of Week Home
10 April 2013 - Case of the Week #271
All cases are archived on our website. To view them sorted by number, diagnosis or category, visit our Home Page and click on the Case of the Week button on the left hand side. To subscribe or unsubscribe to the Case of the Week or our other email lists, click here.
Thanks to Dr. Jessica Kozel, University of Nebraska Medical Center, for contributing this case and the discussion. To contribute a Case of the Week, follow the guidelines on our Case of the Week page.
(1) Thanks to Dr. Grace C. Yang for contributing images of papillary thyroid microcarcinoma and Hurthle cell tumors.
(2) In March 2013, we again had record traffic, with 373,735 visits (9,305,497 "hits").
(3) Our Feature Page for April highlights Laboratory Accreditation / Education / CME, and includes ARUP-Scientific Resource for Research and Education and Boardvitals Review for Clinical Pathology. We also have a new Mystery Case on the right side of the Home Page.
(4) We have a new Cytopathology chapter with an Ultrasound-Guided Fine-Needle Aspiration (USFNA) section written by Joe D. Jakowski M.D. and Susan Meanor R.D.M.S., R.T. We have updated the Leukemia - Acute chapter based on reviews by Daniela Mihova, M.D. and Syed Zaidi, M.D.
(5) Looking for AFIP fascicles (4th series, Tumor or Non tumor)? PathologyOutlines.com is doing some spring cleaning and selling many volumes through Amazon.com, mostly in perfect or near perfect condition. Click here to see what is available.
Case of the Week #271
A 61 year old woman presented with a mammographic left breast mass. An incisional biopsy was performed.
What is your diagnosis?
Adenoid cystic carcinoma of the breast
CD117+ staining in this case is indicated below:
Adenoid cystic carcinoma is a rare breast tumor (0.1% of breast carcinomas, Ann Surg Oncol 2013 Mar 1 [Epub ahead of print]), and identical to its salivary gland counterpart. Other salivary gland-like tumors of the breast include mucoepidermoid carcinoma and acinic cell carcinoma.
Adenoid cystic carcinoma has cribriform, solid, trabecular and basaloid patterns, two types of cavities and two types of cells. True glandular lumina are lined by ductal epithelium (EMA+, keratin+, CD117+, Mod Pathol 2005;18:1623) and eosinophilic “cylinders” with basement membrane material are lined by basal / myoepithelial-type cells (p63+, S100+, smooth muscle actin+, vimentin+). Secretions in the true lumina are PAS+ diastase resistant, and cribriform spaces are Alcian blue+. All salivary gland tumors of the breast, including adenoid cystic carcinoma, are characteristically negative for ER, PR, and HER2 (triple negative), and express basal cell markers CK5/6, P-cadherin and p63 (Appl Immunohistochem Mol Morphol 2012 Aug 29 [Epub ahead of print]). The MYB-NFIB fusion gene [t(6;9)(q22-23;p23-24)] has been found in some breast adenoid cystic carcinomas (J Pathol 2012;226:84).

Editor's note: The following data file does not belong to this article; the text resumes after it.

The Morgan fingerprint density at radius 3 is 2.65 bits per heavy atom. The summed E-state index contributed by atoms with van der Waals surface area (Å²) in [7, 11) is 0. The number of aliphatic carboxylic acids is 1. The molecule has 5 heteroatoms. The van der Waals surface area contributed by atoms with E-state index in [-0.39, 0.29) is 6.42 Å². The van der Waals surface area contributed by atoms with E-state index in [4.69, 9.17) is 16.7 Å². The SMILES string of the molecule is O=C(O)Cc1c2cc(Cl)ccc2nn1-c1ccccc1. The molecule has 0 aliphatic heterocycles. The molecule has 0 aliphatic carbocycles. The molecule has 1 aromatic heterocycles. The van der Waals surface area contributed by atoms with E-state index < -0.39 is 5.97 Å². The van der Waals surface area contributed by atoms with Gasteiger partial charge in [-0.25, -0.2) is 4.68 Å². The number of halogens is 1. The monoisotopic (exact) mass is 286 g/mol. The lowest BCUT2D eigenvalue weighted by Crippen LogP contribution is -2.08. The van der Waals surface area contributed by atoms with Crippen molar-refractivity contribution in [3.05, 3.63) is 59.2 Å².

The differential diagnosis includes collagenous spherulosis, a rare, benign disorder of intraluminal clusters of eosinophilic or rarely basophilic collagen-rich spherules within spaces, surrounded by flattened myoepithelial cells. Collagenous spherulosis typically occurs in proliferative lesions, and is usually incidental, unlike the present case which presented as a mass.
Cribriform carcinoma, either in situ or invasive may have similar morphology, but only has one cell type. In contrast to adenoid cystic carcinoma, it is ER+, PR+, p63- and CD117-.
Treatment of adenoid cystic carcinoma of the breast is excision with clear margins, and possibly radiation. Axillary nodal metastases are rare, so axillary dissection may not be necessary. It has a good to excellent prognosis, better than at other locations, with high rates of positive margins, but less recurrence or metastases than usual ductal carcinoma.
Nat Pernick, M.D., President
and Palak Thakore, Associate Medical Editor
30100 Telegraph Road, Suite 408
Bingham Farms, Michigan (USA) 48025
Email: [email protected]
Alternate email: [email protected]